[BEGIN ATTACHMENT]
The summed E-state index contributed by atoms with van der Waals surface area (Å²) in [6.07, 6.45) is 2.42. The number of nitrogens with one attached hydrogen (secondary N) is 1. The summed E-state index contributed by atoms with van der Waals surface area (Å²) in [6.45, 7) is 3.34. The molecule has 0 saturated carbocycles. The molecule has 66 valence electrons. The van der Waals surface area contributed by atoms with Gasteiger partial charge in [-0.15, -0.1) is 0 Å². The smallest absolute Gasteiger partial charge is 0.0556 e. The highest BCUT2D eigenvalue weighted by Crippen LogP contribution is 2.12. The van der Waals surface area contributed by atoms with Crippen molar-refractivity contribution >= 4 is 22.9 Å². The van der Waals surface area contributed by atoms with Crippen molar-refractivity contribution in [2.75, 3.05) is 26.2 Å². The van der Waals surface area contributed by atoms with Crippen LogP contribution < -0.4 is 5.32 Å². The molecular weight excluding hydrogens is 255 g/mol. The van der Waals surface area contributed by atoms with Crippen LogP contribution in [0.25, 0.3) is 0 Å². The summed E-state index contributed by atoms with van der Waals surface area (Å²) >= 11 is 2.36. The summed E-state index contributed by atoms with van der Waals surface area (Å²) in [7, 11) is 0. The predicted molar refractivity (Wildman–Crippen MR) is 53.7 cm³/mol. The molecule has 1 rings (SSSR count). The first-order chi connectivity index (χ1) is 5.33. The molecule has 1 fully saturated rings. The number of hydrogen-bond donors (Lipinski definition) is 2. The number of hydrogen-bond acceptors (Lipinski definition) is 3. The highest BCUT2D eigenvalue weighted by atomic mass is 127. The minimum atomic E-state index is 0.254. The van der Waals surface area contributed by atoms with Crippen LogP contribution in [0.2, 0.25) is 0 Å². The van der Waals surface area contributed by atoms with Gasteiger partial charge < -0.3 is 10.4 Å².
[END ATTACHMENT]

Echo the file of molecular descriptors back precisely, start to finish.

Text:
The summed E-state index contributed by atoms with van der Waals surface area (Å²) in [6.07, 6.45) is 2.42. The number of nitrogens with one attached hydrogen (secondary N) is 1. The summed E-state index contributed by atoms with van der Waals surface area (Å²) in [6.45, 7) is 3.34. The molecule has 0 saturated carbocycles. The molecule has 66 valence electrons. The van der Waals surface area contributed by atoms with Gasteiger partial charge in [-0.15, -0.1) is 0 Å². The smallest absolute Gasteiger partial charge is 0.0556 e. The highest BCUT2D eigenvalue weighted by Crippen LogP contribution is 2.12. The van der Waals surface area contributed by atoms with Crippen molar-refractivity contribution >= 4 is 22.9 Å². The van der Waals surface area contributed by atoms with Crippen molar-refractivity contribution in [2.75, 3.05) is 26.2 Å². The van der Waals surface area contributed by atoms with Crippen LogP contribution < -0.4 is 5.32 Å². The molecular weight excluding hydrogens is 255 g/mol. The van der Waals surface area contributed by atoms with Crippen LogP contribution in [0.25, 0.3) is 0 Å². The summed E-state index contributed by atoms with van der Waals surface area (Å²) >= 11 is 2.36. The summed E-state index contributed by atoms with van der Waals surface area (Å²) in [7, 11) is 0. The predicted molar refractivity (Wildman–Crippen MR) is 53.7 cm³/mol. The molecule has 1 rings (SSSR count). The first-order chi connectivity index (χ1) is 5.33. The molecule has 1 fully saturated rings. The number of hydrogen-bond donors (Lipinski definition) is 2. The number of hydrogen-bond acceptors (Lipinski definition) is 3. The highest BCUT2D eigenvalue weighted by atomic mass is 127. The minimum atomic E-state index is 0.254. The van der Waals surface area contributed by atoms with Crippen LogP contribution in [0.2, 0.25) is 0 Å². The van der Waals surface area contributed by atoms with Gasteiger partial charge < -0.3 is 10.4 Å².